*9 Lawrence James – The Golden Warrior: The Life And Legend Of Lawrence Of Arabia (Weidenfeld & Nicholson, London 1990),p.311 

*10 Letter from H.M. Tomlinson 5-12-1928, in: A.W. Lawrence (ed.) – Letters To T.E. Lawrence (Jonathan Cape, London 1962),p.189

*11 Letter to Lord Lloyd 22-1-1929, in: Malcolm Brown (ed.) – The Letters Of T.E. Lawrence (J.M. Dent & Sons, London 1988),p.399

*12 Letter to his parents and brothers 18-6-1911, in: John E. Mack – A Prince Of Our Disorder,p.91

*13 T.E. Lawrence – Seven Pillars Of Wisdom (Jonathan Cape, London 1935),p.311. In reali­ty their names were Ali and Othman (J.M. Wilson – Lawrence of Arabia: The Authorised Biography Of T.E. Lawrence – Heinemann, London 1989,p.492/3)

*14 “To friends who wondered aloud how he could endure the company of the barrack-room and its bareness TE might retort, almost fiercely, that he had gone back to his boyhood class and was at home.” (Comments and corrections by TE on Liddell Hart’s typescript for his biography on TE, June/July 1933, in: T.E. Lawrence To His Biographer Liddell Hart – Doubleday, New York 1963,p.79)

*15 “What can I do for you, child?” (Paul Tunbridge – With Lawrence In The Royal Air Force – Buckland Publications, Kemsing 2000,p.39). “One of the children might come, too.” “The family is sitting still and reading, in expectation of a large tea shortly.” (Letter to Charlotte Shaw 6-4-1924, in: Jeremy & Nicole Wilson (eds.) – T.E. Lawrence Correspondence With Bernard And Charlotte Shaw 1922-1926 – Castle Hill Press 2000,p.72-73). “It will be an infant palace …” (Letter to Charlotte Shaw 3-10-1933, in: Jeremy & Nicole Wilson (eds.) – T.E. Lawrence Correspondence With Bernard And Charlotte Shaw 1929-1935 – Castle Hill Press 2009,p.203).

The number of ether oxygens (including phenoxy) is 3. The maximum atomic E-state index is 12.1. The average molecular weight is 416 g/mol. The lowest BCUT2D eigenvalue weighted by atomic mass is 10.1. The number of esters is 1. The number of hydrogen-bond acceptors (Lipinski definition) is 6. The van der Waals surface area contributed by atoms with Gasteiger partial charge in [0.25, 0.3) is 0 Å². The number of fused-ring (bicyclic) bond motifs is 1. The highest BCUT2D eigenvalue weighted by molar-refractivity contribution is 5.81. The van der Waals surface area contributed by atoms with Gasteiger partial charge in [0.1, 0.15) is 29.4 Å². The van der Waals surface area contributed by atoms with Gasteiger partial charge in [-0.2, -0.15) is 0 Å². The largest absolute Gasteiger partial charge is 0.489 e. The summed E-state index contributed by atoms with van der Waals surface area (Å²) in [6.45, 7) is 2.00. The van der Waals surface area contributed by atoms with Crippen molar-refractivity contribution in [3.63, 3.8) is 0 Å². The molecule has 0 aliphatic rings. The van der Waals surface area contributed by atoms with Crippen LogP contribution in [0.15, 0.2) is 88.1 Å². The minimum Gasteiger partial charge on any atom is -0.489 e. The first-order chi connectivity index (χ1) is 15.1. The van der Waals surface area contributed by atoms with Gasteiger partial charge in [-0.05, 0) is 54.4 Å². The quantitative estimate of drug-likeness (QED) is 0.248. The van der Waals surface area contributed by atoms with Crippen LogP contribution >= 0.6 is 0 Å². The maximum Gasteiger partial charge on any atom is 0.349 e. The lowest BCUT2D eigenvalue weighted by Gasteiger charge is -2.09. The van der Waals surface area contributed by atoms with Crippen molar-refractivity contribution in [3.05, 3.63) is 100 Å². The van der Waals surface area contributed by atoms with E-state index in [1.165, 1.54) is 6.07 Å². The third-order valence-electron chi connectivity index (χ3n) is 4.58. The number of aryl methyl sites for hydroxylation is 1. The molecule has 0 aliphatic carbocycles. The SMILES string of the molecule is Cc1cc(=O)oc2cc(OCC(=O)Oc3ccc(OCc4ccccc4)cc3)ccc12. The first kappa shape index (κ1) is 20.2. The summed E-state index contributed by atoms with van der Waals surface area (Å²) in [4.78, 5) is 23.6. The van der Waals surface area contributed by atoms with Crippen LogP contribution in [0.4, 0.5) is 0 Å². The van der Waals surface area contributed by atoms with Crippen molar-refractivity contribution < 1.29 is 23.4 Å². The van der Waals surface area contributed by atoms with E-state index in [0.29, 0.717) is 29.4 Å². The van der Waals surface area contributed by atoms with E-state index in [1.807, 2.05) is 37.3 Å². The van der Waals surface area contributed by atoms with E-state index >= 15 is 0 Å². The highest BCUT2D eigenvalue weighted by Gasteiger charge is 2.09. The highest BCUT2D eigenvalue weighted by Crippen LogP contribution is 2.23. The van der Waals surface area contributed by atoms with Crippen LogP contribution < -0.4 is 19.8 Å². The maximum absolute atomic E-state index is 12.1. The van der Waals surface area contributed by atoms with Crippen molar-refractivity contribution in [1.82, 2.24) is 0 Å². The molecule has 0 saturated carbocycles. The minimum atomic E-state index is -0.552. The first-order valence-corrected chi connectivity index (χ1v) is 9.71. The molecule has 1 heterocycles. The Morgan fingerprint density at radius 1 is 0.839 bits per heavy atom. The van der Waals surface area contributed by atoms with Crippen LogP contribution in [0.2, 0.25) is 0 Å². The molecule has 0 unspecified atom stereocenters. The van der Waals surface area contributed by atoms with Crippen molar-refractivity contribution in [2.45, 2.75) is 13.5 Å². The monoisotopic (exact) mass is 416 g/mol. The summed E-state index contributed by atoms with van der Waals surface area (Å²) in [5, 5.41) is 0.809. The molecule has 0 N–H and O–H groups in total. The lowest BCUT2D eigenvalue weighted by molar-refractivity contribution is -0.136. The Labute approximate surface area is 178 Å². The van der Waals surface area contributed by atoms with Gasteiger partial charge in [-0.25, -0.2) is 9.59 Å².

*16 “The Air Force fellows are like Oxford undergraduates in their second term … buds just opening after the restraint of school and home. Their first questioning, their first doubt of an established convention or law or practice, opens a flood-gate in their minds for if one thing is doubtful all things are doubtful: the world to them has been a con­crete, founded, polished thing: and the first crack is porten­tous. So the Farnborough fellows used to come to me there, after “lights out” and sit on the box by my bed, and ask questions about every rule of conduct and experience, and about mind and soul and body: and I, since I was lying on my back, could answer succinctly and with illumination.” (Letter to Charlotte Shaw 31-8-1924, in: Malcolm Brown  – The Letters Of T.E. Lawrence, p.273). When Baden Powell served as an officer in the army he always made friends with young men, which was rather an exception because of the snobbery invol­ved. He would talk to them about their homes, their morals, their feelings, and their pros­pects, and sometimes he would give them money, but mostly advice.         (Tim Jeal – Baden-Powell – Hutchinson, London 1989,p.99-100)